6.2. BOD Model Using Observed DO along with Other Input Parameters

Set 2 models were designed to predict BOD using observed DO values as input parameter along with other parameters (pH, EC, Alk., TS, TDS, No-N3) as seen in Table S4. The results of these models are then be compared with models of set 3 where in BOD was predicted using modelled DO. This would throw a light on efficacy of the models by virtue of the comparison between the BOD models developed with modelled DO and observed DO.
ANN builds an approximate function that matches a list of inputs to the desired outputs. In the process, it adjusts the weights and biases to reach an expected goal, hence makes ANN flexible approach and can contribute towards better performance [29]. In set 2, model developed using ANN (ANN 2-1) i.e., for Mutha river displays a good performance with R= 0.91 and lower RMSE of 0.12. Model 2-3 (i.e., for Mula-Mutha river) shows a lower performance of R= 0.89. Apart from ANN being one of the good techniques in good mapping of input and output parameters, the statistical parameters of output i.e., BOD also plays a major role. The standard deviation of BOD values in model 2-2 (6.8) is less as compared to that in model 1–1(9.5) and 1–3 (9.53), which indicates a lesser spread of values and thus contributing towards better performance in terms of R (0.92).
MGGP approach displays the output in form of a standalone equation. The equation developed for Model 2-1 (i.e., for Mutha river) is shown in Eq. 5.
(5)
BOD=1.22e-4(EC)2(Alk.)2(DO)+(No3-N)1/2-13.4tanh(DO)4(No3-N)2-4.09e-6(Alk.)(No3-N)(EC)+(No3-N)+(DO)(EC)+4.04e-4(DO)2(Alk.)(No3-N)2+13.3
Eq. 5 displays higher coefficient towards DO, Alkalinity content and nitrates. Fig. S12 for MGGP Model 2-1 confirms the same by displaying nitrate as an influential parameter with dissolved oxygen being the most influential parameter followed by alkalinity while total dissolved solids as least influential parameter for BOD prediction. DO display its higher influence for BOD because it is the basic requirement for reduction of BOD by oxidation of organic matter. Similarly increase in alkalinity content leads to increase total dissolve solids, which directly increases the organic matter content i.e., BOD [35]. While Nitrates are essential nutrients for plants which can cause plants and algae to grow rapidly in any river, and leads to high BOD levels and depletion of oxygen [49].
The equation developed for Mula river, i.e., model 2-2 is given in Eq. 6 below. The equation displays contribution of DO, EC, TS, pH and No3-N.
(6)
BOD=7.54tanh(DO)-1.0(pH)2-6.57e-5((EC))+(TS)+No3-N)2)2+0.00129(EC)(TS)1/2NO3-N)-(0.00402(DO)(EC)No3-N)/((DO)+6.0)1/2-4.91
Of all the MGGP models developed to predict BOD for Mutha, Mula and Mula-Mutha river, the performance of model for Mutha river is good as compared to other two rivers in terms of higher R and lower RMSE (as seen in Table 2).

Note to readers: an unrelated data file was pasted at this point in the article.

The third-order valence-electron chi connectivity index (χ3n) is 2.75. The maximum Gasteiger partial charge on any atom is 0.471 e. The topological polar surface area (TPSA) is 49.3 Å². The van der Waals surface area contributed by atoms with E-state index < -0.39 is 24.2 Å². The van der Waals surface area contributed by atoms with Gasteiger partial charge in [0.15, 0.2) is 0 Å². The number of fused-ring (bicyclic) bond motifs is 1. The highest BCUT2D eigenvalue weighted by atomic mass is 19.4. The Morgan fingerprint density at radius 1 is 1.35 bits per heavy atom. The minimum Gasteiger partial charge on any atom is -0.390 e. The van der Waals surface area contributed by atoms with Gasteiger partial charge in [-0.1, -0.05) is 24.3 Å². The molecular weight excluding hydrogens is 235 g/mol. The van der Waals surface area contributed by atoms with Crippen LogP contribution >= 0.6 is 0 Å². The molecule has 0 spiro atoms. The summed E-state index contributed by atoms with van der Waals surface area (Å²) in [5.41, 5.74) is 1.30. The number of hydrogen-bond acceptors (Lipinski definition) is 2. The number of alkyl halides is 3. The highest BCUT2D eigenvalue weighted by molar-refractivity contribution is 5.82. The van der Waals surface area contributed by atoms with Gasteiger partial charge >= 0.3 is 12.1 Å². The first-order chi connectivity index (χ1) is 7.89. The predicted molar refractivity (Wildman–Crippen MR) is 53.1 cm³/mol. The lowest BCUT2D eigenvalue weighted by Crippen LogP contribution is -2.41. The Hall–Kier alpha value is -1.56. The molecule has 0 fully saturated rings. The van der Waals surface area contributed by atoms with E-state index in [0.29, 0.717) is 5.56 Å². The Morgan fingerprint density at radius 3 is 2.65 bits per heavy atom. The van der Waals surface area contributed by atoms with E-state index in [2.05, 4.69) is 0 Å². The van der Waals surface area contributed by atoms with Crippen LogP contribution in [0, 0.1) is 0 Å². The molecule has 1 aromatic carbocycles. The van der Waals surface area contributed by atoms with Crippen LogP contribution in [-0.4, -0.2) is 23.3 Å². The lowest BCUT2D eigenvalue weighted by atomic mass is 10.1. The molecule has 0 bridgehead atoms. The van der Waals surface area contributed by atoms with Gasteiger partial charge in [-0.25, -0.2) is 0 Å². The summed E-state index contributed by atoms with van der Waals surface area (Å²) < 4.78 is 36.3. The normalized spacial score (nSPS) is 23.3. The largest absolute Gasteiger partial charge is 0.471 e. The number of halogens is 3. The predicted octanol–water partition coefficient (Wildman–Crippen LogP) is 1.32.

In M5T, the input variable that maximizes the targeted error reduction is selected to split the data at that node and the remaining is not considered in the developed equation [29]. The series of equations (2 equations) developed for Model 2-1 using Model Tree is as shown in Eq. 7 and 8 below.

Linear Equation developed for M5T model 2-1

(7)
LM-1BOD=-3.773(DO)+0.0055(Alk.)-0.0033(TDS)+20.537
(8)
LM-2BOD=-0.4616(DO)-0.7109(NO3-NO2)+(0.01469Alk.)-0.0025(TDS)+6.2165
It is quite acceptable from the above equations developed by model tree that DO shows negative coefficients indicating its indirect relation with BOD, followed by positive coefficient to alkalinity indicating its direct relation and for nitrate as a parameter. Performance of M5T model 2-3 in terms of R shows similar value as ANN model 2-3 (0.89, 0.88), though RMSE is slightly at higher side (1.97). Models MT 2-1 show slight lower performance as compared to 2-3. MT 2-2 however shows a good performance for Mula river.
It is evident from the Table 2 that ANN and MGGP both perform reasonably well in terms of low RMSE and high ‘R’ for set 2 models. On the other hand, M5T shows a high correlation (R= 0.85) but RMSE is on a higher side (≥2.12) too.ANN has a flexible approach while in M5T the input variables that maximizes the targeted error reduction is selected to split the data at that node and the remaining are not considered in the developed equation [29]. This can reduce the performance of M5T as compared to ANN.
Visual representation of the results in the form of scatter plots is shown in Fig. S13, 3, S14 for set 2 models developed using ANN, MGGP and M5T. The scatter plots also confirm the above findings and displayed better results of ANN and MGGP in terms of high R (0.91, 0.96) and low RMSE values (0.12, 0.46) respectively, while M5T shows R 0.85 and RMSE 2.12 at higher side. Scatter plot in Fig. 4, displayed a better agreement between the predicted and measured values by ANN. Moreover, high BOD values are also predicted well. Considering the RMSE both ANN 2-2 and MGGP 2-2 showed low values (0.738, 0.98) respectively. Table 2 and Fig. S12, reflects that MGGP is performing better in terms of high R (0.96) and low RMSE (0.49).